As the province begins to gradually ease restrictions on January 31, 2022, the Town of Oakville is ready to welcome residents back to our facilities with health and safety measures in place.
Coyotes are found in urban areas throughout North America, including Oakville. Seeing a coyote in Oakville is not necessarily cause for alarm. Coyotes are not considered a significant risk to people. They are usually wary of humans and avoid people whenever possible, however they are wild animals and we should avoid contact. Most negative coyote interactions are preventable. When we are aware and knowledgeable of our wildlife and act responsibly and respectfully, it is easier to coexist. Review the Coyote Fact Sheet (pdf).
A virtual community information session was held on Wednesday, March 31 where staff and experts from partner agencies were available to answer your coyote questions.
If you missed the meeting, please watch a video of the meeting to gain the knowledge you need to reduce coyote conflicts and learn how to respond to coyote sightings.
To submit any other questions relating coyotes please send an email to firstname.lastname@example.org.
Take an e-learning course on Coyotes in the Urban Landscape to learn basic facts about coyote behaviour and how both animals and people can remain safe. This informational module was created in partnership with the City of Toronto and Coyote Watch Canada.
The town’s coyote hazing video explains what to do if you encounter a coyote on your property, and shows you how to haze or scare them away.
If embraced by the entire community, repeated hazing ensures coyotes maintain their fear of humans and know our homes are off limits.
Coyotes may become more visible in the winter as they seek a mate. Vocalizations in the form of yipping and howling may become more common during this time as they communicate with one another. Review the winter flyer (pdf) for tips on how to avoid negative experiences with coyotes.
Coyotes tend to be more visible during the spring – more sightings, more interactions with dogs, more shadowing (or following) of people. The reason for the increased visibility is due to denning and pupping season, the time of year when coyotes are both more active around and protective of their den sites. Review the coyote spring flyer (pdf).
While hazing usually works to frighten off a coyote, it doesn’t always work during the spring when there is a den and pups to defend. The Urban Coyote Initiative states:
“If a coyote seems intent on defending a certain area, particularly around pupping season, your best bet may be to alter your route to avoid conflict with a normally calm animal.”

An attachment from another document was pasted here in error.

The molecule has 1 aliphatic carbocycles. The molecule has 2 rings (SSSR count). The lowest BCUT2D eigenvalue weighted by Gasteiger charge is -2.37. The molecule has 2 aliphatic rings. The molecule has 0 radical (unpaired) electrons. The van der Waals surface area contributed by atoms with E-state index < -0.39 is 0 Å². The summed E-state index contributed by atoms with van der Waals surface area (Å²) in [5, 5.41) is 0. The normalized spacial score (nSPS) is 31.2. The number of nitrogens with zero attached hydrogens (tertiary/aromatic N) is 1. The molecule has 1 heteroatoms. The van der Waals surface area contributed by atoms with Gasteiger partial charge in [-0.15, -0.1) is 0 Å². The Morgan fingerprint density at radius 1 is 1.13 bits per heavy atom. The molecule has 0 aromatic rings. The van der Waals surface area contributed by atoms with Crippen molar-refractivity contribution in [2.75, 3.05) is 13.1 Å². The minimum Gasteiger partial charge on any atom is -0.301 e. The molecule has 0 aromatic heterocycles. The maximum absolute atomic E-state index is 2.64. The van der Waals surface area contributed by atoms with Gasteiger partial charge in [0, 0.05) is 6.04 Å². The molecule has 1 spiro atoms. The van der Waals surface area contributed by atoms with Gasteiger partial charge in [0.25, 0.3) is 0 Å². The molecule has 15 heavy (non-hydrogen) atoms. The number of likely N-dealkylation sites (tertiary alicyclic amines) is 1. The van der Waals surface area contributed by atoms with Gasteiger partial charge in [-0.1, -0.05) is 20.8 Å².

Discourage coyotes from entering your property:
If you encounter a coyote on your property or when out for a walk:
To learn more, please review our Living with Coyotes fact sheet (pdf).
On June 22, 2020, the town updated the coyote management program to include a newly developed Coyote Education and Response Procedure and Coyote Response Strategy. The new procedure addresses community concerns regarding the presence of coyotes in residential neighbourhoods and provides a clear strategy for how the town and community partners will respond to situations involving coyotes.
Review the news release.
Check out our coyote reporting form, that is now compatible with mobile devices and also allows users to upload pictures and video and post to social media. Help keep your community coyote aware!
Mange is circulating in some coyote populations in Oakville which has led to these animals frequenting residential neighbourhoods to seek warmth and find easy food such as birdseed and garbage. Mange is not a threat to humans or pets and does not directly lead to increased aggression.
Through the coyote reporting form, the town is working with the Oakville Humane Society to assist them in locating and treating infected coyotes. Please report coyote sightings and activity through this system. If there is an immediate risk to safety call 911 as the reporting system is not designed to respond to these types of calls.
Visit the coyote sightings map to learn where coyotes have been observed. This mapping reflects reported sightings and is not meant to indicate the number of coyotes present or a complete profile of where coyotes are present in Oakville. It provides the town and residents with useful information on understanding where the possibility of encountering a coyote may be more prevalent.
Capture and relocation of coyotes more than one kilometre away is not permitted under Ontario's Fish and Wildlife Conservation Act. Research shows wildlife relocated from urban areas usually return or become a problem elsewhere. In addition, when coyotes are hunted or lethally destroyed, remaining ones compensate by producing larger litters and expanding their range. Only in rare cases where an individual coyote is demonstrating unusual / aggressive behaviour or severe trauma or illness do animal control agencies attempt to capture coyotes.
If a coyote poses an immediate threat to safety, call 911.
Contact the Oakville Humane Society at 905-845-1551 if you encounter a coyote you believe to be sick or injured.
In addition, the town offers a number of other resources and links on coyote awareness and co-existence:
Review our January 2016 news release to learn how the town works with our community to reduce human-coyote conflicts.